City or Farm, Moms Aren’t that Different

By Sarah Wilson

Sarah and her husband, Jeremy, are raising three children, along with corn, wheat, soybeans, rye and a variety of cover crops (including radishes and turnips) in Jamestown, North Dakota.

If you live in one of America’s cities, there’s a good chance you don’t know any farmers. In fact, you may never have been on a farm or spoken to someone who raises crops or animals for a living. You may even assume you wouldn’t have anything in common with a farmer.

I am a North Dakota farmer, but my friends and I are also moms, business women and consumers, just like you. If we ever met, I’m confident we’d find that we may live in different places and have different careers, but you and your friends likely have lots in common with me and mine.

1. We care about helping others. Whether you donate time or money, chances are you enjoy giving back to the city you live in. Farmers are no different. Stewardship is important to us. Although the vast majority of our corn is grown for animal feed and ethanol, we grow one acre (about the size of a football field) of sweet corn. We eat a little and give a little to friends and neighbors, but, more importantly, we donate it to those who need food – hunger is a problem, even in cities like Fargo. In fact, we’ve donated more than 27,000 meals to the Great Plains Food Bank. It’s wonderful to connect those who grow food with those who need it.

2. When it comes to planning meals for your family, we want to be sure we’re feeding them the very best. My fellow Common Ground volunteer, Kellie Blair, from Iowa, says it best in my opinion. “As a mom, I face a lot of choices when it comes to food. “What’s for dinner? How can I get my children to choose healthful options? And, most importantly, is the food I put on the table safe?” On her farm, Kellie says her children have played in the bean fields and eaten GMO beans right out of the pod. “I’m 100 percent comfortable that this is safe for them to do,” she states. Some moms choose organic options, others feel very safe choosing GMO options. As a farmer and a mom, Kellie is thankful to have a wide spectrum of healthful, safe and delicious options. “I celebrate the safe choices I have when it comes to planting crops as well as the choices we all have when it comes to planning meals for our families.”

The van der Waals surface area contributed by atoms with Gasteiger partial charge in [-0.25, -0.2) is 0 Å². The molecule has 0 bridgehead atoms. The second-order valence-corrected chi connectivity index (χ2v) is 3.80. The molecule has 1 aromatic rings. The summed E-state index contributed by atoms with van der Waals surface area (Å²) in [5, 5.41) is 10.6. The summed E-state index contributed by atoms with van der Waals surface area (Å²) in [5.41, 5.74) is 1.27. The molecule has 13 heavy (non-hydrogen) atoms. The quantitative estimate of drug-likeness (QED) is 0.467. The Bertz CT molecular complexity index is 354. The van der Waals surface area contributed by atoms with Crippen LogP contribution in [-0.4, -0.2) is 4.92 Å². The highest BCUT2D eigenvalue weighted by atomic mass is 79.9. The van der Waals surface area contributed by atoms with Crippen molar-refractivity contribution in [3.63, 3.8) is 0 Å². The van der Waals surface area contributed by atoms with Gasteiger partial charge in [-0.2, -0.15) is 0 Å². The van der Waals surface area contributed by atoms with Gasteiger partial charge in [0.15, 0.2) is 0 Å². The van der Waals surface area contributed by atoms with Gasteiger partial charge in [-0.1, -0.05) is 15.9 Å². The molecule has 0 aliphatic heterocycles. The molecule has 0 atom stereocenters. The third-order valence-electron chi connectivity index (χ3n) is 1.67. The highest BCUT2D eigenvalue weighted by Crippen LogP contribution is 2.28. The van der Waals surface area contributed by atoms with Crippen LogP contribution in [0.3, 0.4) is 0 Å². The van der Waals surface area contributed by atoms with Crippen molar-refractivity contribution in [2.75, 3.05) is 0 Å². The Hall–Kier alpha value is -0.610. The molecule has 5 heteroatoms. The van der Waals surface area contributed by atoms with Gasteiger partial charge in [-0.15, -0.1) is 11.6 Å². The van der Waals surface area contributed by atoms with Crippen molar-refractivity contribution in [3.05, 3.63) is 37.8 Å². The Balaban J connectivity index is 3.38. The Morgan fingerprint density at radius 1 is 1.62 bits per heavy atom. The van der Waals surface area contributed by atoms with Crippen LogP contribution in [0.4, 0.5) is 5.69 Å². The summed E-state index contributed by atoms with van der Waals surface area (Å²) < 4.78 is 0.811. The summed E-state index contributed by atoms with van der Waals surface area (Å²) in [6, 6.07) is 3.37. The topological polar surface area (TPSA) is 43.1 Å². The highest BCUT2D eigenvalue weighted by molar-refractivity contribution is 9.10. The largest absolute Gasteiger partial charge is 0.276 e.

I second Kellie’s sentiment. With each of the thousands of decisions we make about growing our crops, we consider the health and safety of those who eat what we grow, including our own family. I celebrate diversity in agriculture and the wide variety of food choices.

3. We make long-term plans. As if meal planning for one week wasn’t enough to make a mother’s head spin, we also have things in the future to consider. If you have small children, you may be putting money aside now to one day fund their college education. Or perhaps you’re budgeting for a bigger house or a new car. Like you, I make long term plans, not only for family and recreating, but also for things like new farming equipment (necessary to do the job, and sometimes costs more than a home) and ways to farm that conserve and protect our natural resources.

“We’ll look at 15 years’ worth of data to make decisions,” says a farmer friend of mine from North Dakota, Katie Heger. “We advance plan what crops to plant on our fields to provide the best soil and optimal growing environment.”

These are just three specific things I’ll bet we have in common. But rest assured, there are countless others. Wherever we live and whatever we do for a living, we all do lots of multi-tasking, and we all want to leave the world in a better place for the next generation.

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